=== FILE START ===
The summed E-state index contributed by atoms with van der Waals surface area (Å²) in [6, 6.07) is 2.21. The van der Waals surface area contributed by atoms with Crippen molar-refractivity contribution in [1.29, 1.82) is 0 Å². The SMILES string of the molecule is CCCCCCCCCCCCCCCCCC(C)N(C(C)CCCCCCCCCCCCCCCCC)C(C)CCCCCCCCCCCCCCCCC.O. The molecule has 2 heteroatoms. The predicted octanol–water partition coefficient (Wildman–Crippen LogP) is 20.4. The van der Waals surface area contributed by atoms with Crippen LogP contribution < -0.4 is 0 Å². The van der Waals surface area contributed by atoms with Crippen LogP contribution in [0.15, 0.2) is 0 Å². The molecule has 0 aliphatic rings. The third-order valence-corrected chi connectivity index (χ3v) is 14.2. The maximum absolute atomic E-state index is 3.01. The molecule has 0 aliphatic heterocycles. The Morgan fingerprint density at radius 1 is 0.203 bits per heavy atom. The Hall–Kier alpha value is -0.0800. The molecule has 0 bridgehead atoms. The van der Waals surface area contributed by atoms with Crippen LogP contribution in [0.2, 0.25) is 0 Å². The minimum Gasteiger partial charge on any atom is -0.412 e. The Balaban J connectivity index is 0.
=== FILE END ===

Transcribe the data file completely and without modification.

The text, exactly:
The summed E-state index contributed by atoms with van der Waals surface area (Å²) in [6, 6.07) is 2.21. The van der Waals surface area contributed by atoms with Crippen molar-refractivity contribution in [1.29, 1.82) is 0 Å². The SMILES string of the molecule is CCCCCCCCCCCCCCCCCC(C)N(C(C)CCCCCCCCCCCCCCCCC)C(C)CCCCCCCCCCCCCCCCC.O. The molecule has 2 heteroatoms. The predicted octanol–water partition coefficient (Wildman–Crippen LogP) is 20.4. The van der Waals surface area contributed by atoms with Crippen LogP contribution < -0.4 is 0 Å². The van der Waals surface area contributed by atoms with Crippen LogP contribution in [0.15, 0.2) is 0 Å². The molecule has 0 aliphatic rings. The third-order valence-corrected chi connectivity index (χ3v) is 14.2. The maximum absolute atomic E-state index is 3.01. The molecule has 0 aliphatic heterocycles. The Morgan fingerprint density at radius 1 is 0.203 bits per heavy atom. The Hall–Kier alpha value is -0.0800. The molecule has 0 bridgehead atoms. The van der Waals surface area contributed by atoms with Crippen LogP contribution in [0.2, 0.25) is 0 Å². The minimum Gasteiger partial charge on any atom is -0.412 e. The Balaban J connectivity index is 0.